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Sex Toys That Time Forgot

Vibrators and Dildos of Yore

Men will stick their dicks in anything, whether it’s their own hand, your mouth, an overripe cantaloupe, raw liver, a dead eel, or a hole in the wall. Unlike their delicate, intuitive, empathic, easily bruised sisters, men never seem to have a problem getting aroused and releasing their pent-up libidinal tensions. They may be laughably “dysfunctional” when it comes to pleasing a partner, but almost never when it comes to pleasing themselves. Men never seem to have trouble figuring out how to cum. After waking up one morning at age 13 with a stubborn, angry hard-on, they clutch the baton and start running.

Therefore, the sex-toy industry—with the stark exception of pocket pussies and their reductio ad absurdum sex zombie, the blow-up doll—caters almost exclusively to women and their ongoing quest to achieve the blissful muscular release of deep-tissue orgasm. Well, let’s amend that—sex toys typically serve the needs of women and gay men, because with a little coaxing and some elbow grease, I suppose it’s almost as easy to cram something that was intended for a vagina up some hairy jerkoff’s pink starfish. Not that I’d know. I mean, I’m flattered that you’d find me attractive, but I just don’t swing that way. And if you push the matter, I might have to bust out with some irrational, self-hating, homophobic violence.

Where was I? Oh—point being, nine times out of ten, a sex toy’s gonna be modeled after a penis rather than a vagina. This occurs for no other reason than the fact that it’s easier to design an item based on something rather than on nothing. You might be able to dig a hole, but it’s hard to really build one. When all is said and done, when the chips have fallen and the dust has settled, a vagina is little more than a Waiting Room for a penis. And like I said, when you’re hard-up, even a half-rotted cantaloupe will do.

These faux penises—which the sex-toy industry is so fond of foisting upon our nation’s women with the intent of having them mockingly compare our organs unfavorably to these mammoth inanimate rubber obelisks—invariably fall into one of two categories: dildos and vibrators.

A dildo is a fake penis.

A vibrator is a fake penis that moves.

Well, let’s clarify that. Vibrators are not always phallic. Many times their focus is the clitoris rather than the vagina—the Sweet Pea rather than the Sugar Walls, if you’re more inclined to use “street talk.” Therefore, unlike the dildo, the vibrator need not resemble any naturally occurring sex organ, because as we all know, Mother Nature purposely avoided designing anything on the male body that would naturally rub up against the clit. It takes you half a week just to find the fucking thing on some chicks.

Still, whether phallic or not, the fact remains that most sex toys are designed for women or anal-receptive men, and I’m not sure which is worse.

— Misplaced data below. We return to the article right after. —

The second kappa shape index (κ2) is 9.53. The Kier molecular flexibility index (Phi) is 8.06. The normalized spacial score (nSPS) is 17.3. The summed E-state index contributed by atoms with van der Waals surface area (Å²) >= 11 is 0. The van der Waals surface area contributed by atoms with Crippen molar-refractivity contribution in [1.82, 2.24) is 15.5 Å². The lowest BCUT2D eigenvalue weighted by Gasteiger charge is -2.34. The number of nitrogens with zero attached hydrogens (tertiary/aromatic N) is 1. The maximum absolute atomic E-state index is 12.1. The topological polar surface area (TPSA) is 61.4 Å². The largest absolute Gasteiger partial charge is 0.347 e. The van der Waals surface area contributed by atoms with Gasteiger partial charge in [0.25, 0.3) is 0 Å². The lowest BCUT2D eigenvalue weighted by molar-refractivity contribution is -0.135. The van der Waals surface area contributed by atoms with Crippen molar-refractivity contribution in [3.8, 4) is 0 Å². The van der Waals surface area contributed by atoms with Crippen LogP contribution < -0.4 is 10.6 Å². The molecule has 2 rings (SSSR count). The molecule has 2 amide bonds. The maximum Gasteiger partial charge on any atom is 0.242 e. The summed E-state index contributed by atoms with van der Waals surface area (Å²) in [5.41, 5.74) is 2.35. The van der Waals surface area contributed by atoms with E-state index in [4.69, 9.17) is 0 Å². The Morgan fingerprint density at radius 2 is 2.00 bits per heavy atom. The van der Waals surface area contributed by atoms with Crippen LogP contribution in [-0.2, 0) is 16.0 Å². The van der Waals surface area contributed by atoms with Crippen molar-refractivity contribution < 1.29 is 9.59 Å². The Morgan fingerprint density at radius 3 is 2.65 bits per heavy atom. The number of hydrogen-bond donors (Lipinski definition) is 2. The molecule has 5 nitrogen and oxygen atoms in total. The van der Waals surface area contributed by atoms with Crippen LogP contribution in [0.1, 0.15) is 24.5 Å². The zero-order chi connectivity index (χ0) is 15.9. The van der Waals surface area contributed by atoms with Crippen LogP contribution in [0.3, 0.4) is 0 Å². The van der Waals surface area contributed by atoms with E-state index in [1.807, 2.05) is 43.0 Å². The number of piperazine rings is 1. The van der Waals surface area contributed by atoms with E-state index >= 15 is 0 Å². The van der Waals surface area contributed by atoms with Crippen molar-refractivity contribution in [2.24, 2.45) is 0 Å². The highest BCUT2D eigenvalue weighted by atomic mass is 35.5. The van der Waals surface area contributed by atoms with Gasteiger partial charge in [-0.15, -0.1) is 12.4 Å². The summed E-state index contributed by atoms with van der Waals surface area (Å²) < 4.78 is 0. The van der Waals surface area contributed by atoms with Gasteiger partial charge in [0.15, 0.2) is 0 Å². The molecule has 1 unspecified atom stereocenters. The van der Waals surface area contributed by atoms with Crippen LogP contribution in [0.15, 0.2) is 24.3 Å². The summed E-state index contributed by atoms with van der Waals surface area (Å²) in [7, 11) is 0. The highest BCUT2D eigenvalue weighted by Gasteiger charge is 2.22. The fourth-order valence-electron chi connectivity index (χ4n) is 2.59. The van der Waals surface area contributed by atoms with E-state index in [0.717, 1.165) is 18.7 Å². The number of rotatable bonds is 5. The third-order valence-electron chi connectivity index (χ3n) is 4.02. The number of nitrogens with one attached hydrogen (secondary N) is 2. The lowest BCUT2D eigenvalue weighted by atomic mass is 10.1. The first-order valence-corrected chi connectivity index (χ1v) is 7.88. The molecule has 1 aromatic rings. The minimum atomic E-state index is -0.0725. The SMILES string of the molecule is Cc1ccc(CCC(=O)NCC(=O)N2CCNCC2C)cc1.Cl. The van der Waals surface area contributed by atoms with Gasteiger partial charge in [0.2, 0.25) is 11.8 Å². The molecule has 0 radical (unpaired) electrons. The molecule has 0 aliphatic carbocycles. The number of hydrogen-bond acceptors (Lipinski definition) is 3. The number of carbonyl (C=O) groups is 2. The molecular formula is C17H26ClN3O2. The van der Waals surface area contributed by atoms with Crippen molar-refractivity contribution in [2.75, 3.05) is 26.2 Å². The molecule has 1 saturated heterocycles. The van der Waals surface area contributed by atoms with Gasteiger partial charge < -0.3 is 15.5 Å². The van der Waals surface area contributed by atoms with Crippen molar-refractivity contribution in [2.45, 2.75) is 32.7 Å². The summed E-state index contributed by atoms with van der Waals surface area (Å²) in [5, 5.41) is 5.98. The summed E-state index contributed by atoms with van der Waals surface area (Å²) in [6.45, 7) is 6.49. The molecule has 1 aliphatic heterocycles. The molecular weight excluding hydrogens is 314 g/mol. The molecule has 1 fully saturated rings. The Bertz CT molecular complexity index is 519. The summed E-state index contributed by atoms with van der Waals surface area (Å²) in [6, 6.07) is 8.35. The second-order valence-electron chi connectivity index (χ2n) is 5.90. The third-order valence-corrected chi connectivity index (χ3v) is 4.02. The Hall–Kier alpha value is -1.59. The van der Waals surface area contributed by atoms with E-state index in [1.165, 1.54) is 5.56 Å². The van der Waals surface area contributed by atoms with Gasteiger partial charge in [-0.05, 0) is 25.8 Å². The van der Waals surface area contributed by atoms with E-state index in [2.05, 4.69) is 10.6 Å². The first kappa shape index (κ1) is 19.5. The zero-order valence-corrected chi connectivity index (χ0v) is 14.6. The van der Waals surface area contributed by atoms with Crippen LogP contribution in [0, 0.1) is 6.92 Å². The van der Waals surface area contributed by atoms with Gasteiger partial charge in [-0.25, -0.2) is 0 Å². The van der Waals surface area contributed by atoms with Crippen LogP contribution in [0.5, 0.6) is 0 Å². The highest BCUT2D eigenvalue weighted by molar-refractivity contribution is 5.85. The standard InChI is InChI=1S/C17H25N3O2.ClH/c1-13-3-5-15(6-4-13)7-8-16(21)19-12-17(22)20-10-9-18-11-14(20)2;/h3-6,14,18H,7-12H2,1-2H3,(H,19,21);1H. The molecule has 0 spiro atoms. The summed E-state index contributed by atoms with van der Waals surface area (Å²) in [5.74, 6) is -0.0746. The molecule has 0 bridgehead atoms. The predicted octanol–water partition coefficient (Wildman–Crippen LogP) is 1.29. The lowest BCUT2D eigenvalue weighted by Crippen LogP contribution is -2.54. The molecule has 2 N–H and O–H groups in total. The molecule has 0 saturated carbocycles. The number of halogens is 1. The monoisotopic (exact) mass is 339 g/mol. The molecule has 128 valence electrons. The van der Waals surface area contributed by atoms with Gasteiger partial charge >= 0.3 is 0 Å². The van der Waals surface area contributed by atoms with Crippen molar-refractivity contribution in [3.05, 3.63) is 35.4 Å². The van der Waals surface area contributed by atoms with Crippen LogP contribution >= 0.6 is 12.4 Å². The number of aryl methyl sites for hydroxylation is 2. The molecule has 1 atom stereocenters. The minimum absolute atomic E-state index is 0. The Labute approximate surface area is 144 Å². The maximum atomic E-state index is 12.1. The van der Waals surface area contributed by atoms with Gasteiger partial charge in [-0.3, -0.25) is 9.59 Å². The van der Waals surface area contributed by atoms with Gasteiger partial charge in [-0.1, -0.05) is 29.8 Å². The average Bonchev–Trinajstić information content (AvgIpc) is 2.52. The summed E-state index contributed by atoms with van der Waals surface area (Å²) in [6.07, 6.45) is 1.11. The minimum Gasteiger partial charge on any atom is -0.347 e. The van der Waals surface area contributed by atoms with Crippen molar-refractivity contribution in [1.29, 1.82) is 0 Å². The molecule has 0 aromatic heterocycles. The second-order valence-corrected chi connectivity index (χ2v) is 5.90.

It may shock you—because, as always, you’re pathetically easy to shock—but sex toys weren’t invented by ham-fisted, no-neck, Frisco leather dykes sometime in the early 1980s. They are not the noble creation of a plucky cabal of overweight, flabby-titted, sex-positive erotic-fiction writers. They did not magically emerge to coincide with the coining of the term “modern primitives.”

No, my chicken-chested, monkey-butted friend, we have always had sex toys. The dildo was invented long before the wheel.


The origin of the word “dildo” remains unclear. Most experts seem to think it’s derived from the Italian diletto, which means “pleasure” or “delight.” Others peg it on the Latin dilatare, which roughly translates to “dilate” or “open wide.” There’s also an old British folk song called “The Maid’s Complaint for Want of a Dil Doul,” and the words “dil doul” allegedly translate as “erect penis,” but fuck if I could find out from what language. Regardless of its derivation, it remains a crass, ugly word—“dildo.” It’s hard to sound classy and refined while saying it. Try it if you don’t believe me.

In Iceland, archeologists have recently unearthed an obviously phallic object which testing has revealed to be 106,000 years old and thus the undisputed title-holder to the much-coveted “World’s Oldest Dildo” crown. Carved from whalebone, it is adorned with “goddess symbols” and an apparent menstrual calendar. German rockhounds have dug up an eight-inch “stone phallus” thought to have been used during Ice Age sex parties 28,000 years ago. And ancient Chinese suspected dildos, made of bronze, jade, wood, or ivory, have been found that date as far back as 10,000 B.C.

The problem with many of these Ancient Stone Cocks is determining whether they were indeed double-edged swords, i.e., used both as “sculpture” and as marital aids. How can you tell whether they were only used in fertility parades or whether some troglodyte lass was shoving that stony slab up her prehistoric twat after the harvest festival was over? How the fuck do you tell? Huh? How?